Doing some policy research? Need some background materials? You've come to the right place.
Note: Documents in the library are organized by issue area — and PDFs require Adobe Reader (free download/upgrade available).
A letter to the Equal Employment Opportunity Commission (EEOC) from the National Partnership urging the EEOC to maintain strong civil rights protections for all workers with respect to workplace wellness programs.
A section-by-section summary of the Pregnant Workers Fairness Act, which would ensure reasonable workplace accommodations for pregnant women who need them.
FACT SHEET | Details on the Pregnant Workers Fairness Act and why it is critical for pregnant workers and their families that Congress take action.
FACT SHEET | Women make up nearly half of the U.S. workforce and are the primary or co-breadwinners in two-thirds of families. But our nation’s public policies don’t reflect this reality.
A letter to the Office of Federal Contract Compliance Programs from the National Partnership supporting updated guidelines setting forth federal contractors’ obligations to ensure nondiscrimination on the basis of sex.
FACT SHEET | Enactment of the Paycheck Fairness Act would be a critical step forward in the fight for fair pay for women.
A summary of existing state and local laws that require employers to provide reasonable accommodations to pregnant workers.
FACT SHEET | A look at what the wage gap means for Latinas, especially in the 20 states with the largest populations of employed Latina women.
In 2015, the National Partnership for Women & Families is urging members of Congress to stand up for women and families by supporting the following legislative agenda.
A letter from women's organizations urging Senator Reid to protect the provisions of the Fair Pay and Safe Workplaces Executive Order.
Chairman Alexander, Ranking Member Murray, Members of the Committee, my name is Judith Lichtman, and I am Senior Advisor at the National Partnership for Women & Families. Thank you for the opportunity to offer recommendations on ensuring nondiscrimination in employer wellness programs, to be considered today in conjunction with the committee’s hearing.
A letter to the Office of Federal Contract Compliance Programs from the National Partnership supporting the development and implementation of a tool to collect compensation data from federal contractors.
A letter to the Office of Federal Contract Compliance Programs from the National Partnership supporting a proposed rule prohibiting federal contractors from retaliating against employees or applicants who discuss compensation.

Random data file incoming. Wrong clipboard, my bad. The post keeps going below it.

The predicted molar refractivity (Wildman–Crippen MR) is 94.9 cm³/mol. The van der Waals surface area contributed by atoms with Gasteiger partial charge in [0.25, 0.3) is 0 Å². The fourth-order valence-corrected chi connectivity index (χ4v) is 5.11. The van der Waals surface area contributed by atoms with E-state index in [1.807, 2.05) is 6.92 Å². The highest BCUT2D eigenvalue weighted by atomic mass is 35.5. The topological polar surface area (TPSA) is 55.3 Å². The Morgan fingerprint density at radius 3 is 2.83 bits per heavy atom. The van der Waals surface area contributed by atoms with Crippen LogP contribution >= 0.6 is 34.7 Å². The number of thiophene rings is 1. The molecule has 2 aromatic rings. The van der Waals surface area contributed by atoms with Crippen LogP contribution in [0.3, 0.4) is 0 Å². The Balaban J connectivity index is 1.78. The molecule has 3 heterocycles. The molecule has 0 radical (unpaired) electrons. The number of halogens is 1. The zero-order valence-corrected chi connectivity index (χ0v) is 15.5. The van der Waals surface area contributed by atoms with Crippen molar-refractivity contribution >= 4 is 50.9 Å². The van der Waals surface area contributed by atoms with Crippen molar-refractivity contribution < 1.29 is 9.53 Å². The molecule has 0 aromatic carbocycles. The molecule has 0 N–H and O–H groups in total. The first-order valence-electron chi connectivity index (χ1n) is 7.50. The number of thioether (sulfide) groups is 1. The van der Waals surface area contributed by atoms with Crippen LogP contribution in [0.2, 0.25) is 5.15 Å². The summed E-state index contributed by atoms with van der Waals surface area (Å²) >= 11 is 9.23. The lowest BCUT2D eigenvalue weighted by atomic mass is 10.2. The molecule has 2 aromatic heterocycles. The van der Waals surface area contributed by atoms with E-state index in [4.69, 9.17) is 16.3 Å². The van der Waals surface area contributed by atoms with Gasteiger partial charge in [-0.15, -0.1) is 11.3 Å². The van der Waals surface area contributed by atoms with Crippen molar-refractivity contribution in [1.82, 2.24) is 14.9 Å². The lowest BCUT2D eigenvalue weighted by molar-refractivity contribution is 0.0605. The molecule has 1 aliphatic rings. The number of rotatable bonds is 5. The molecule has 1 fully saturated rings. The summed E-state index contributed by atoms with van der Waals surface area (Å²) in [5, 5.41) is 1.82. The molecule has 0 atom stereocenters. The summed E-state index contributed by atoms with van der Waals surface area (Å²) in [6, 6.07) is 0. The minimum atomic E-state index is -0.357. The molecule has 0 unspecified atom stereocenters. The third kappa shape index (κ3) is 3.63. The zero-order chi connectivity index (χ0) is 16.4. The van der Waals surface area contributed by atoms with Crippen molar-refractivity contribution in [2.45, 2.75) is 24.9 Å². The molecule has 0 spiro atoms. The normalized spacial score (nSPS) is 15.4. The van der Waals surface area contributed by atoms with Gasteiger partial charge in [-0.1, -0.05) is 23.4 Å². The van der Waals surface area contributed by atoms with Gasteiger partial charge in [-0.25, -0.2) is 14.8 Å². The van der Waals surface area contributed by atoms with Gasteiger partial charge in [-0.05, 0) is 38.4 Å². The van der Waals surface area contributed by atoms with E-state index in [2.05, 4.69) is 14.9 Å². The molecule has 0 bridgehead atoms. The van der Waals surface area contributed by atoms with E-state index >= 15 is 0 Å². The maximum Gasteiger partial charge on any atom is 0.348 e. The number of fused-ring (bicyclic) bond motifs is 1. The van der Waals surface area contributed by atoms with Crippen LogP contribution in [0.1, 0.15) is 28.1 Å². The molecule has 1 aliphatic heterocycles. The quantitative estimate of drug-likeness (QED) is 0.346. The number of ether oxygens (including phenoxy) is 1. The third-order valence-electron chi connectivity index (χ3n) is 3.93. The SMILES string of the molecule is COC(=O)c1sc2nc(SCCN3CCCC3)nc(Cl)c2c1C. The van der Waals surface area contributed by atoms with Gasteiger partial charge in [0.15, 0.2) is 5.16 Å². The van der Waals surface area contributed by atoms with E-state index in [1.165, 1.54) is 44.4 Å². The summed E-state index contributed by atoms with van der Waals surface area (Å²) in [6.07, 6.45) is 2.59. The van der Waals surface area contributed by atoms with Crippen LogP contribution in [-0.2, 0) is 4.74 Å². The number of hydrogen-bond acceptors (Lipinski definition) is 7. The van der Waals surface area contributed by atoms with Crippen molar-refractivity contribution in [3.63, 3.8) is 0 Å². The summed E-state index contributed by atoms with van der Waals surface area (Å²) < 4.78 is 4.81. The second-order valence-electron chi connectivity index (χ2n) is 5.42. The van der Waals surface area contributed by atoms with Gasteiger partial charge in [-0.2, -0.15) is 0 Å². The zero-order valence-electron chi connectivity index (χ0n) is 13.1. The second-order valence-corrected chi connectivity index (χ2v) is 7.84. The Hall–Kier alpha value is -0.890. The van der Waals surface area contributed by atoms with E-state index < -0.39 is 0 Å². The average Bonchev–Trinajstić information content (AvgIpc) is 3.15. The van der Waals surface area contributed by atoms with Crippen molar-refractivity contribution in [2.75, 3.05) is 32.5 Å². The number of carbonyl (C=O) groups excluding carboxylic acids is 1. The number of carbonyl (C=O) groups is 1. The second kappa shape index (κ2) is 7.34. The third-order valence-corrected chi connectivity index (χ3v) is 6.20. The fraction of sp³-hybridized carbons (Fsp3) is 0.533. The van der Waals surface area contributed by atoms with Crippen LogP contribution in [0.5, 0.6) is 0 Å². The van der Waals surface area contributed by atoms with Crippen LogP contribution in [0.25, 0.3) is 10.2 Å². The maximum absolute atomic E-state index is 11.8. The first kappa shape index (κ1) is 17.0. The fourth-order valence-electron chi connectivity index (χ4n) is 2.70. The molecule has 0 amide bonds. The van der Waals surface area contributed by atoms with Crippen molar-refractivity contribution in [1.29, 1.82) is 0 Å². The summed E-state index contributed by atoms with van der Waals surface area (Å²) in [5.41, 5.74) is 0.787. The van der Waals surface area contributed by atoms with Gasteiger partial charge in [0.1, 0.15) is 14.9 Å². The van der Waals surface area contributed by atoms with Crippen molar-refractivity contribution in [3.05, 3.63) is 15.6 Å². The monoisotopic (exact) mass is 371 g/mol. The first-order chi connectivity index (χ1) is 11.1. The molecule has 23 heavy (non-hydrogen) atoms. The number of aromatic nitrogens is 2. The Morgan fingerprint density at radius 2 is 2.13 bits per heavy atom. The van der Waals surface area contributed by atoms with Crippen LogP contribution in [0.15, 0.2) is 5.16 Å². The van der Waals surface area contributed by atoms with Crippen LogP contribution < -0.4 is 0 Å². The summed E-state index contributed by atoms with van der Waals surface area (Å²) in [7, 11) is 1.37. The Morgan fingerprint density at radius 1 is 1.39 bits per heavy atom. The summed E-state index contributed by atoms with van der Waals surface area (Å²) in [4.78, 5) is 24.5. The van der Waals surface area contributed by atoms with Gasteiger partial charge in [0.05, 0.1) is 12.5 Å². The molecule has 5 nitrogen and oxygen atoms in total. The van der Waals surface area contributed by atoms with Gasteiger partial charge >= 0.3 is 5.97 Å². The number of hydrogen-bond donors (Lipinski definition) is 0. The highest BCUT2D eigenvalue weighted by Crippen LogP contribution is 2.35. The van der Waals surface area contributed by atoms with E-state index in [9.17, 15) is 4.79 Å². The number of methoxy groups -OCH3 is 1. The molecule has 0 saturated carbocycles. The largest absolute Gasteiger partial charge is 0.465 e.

A memo summarizing the results of the National Partnership’s analysis of the campaign websites of all 2014 general election candidates for governor, U.S. Senate and U.S. House of Representatives.
A letter from the National Partnership and partner organizations expressing support for the nominations of David Lopez and Charlotte Burrows as EEOC General Counsel and Commissioner, respectively.
FACT SHEET | Nationally, on average, a woman who holds a full-time, year-round job is paid $39,157 per year while a man who holds a full-time, year-round job is paid $50,033 per year. This means that, overall, women in the United States are paid 78 cents for every dollar paid to men.
The amici argue that denying pregnant workers job modifications that are granted to others similar in their ability or inability violates the Pregnancy Discrimination Act and contravenes sound health, economic and social policy.
Today, many uninsured or underinsured Americans receive their care from publicly funded clinics and health providers across the country known as essential community providers (ECPs). Many of these providers do not require insurance or any payment.
Abortion is one of the most common medical procedures for women; an estimated one in three women will have an abortion in her lifetime. The majority of women who have abortions already have at least one child and many list the need to care for their children as a primary reason not to have another.
The high cost of health care places a particular burden on lower-income women who need health services but often struggle to pay premiums and out-of-pocket costs. The problem has been exacerbated because many insurers charge women higher rates simply because of their gender, thereby putting health coverage out of reach—especially for many lower-income women.
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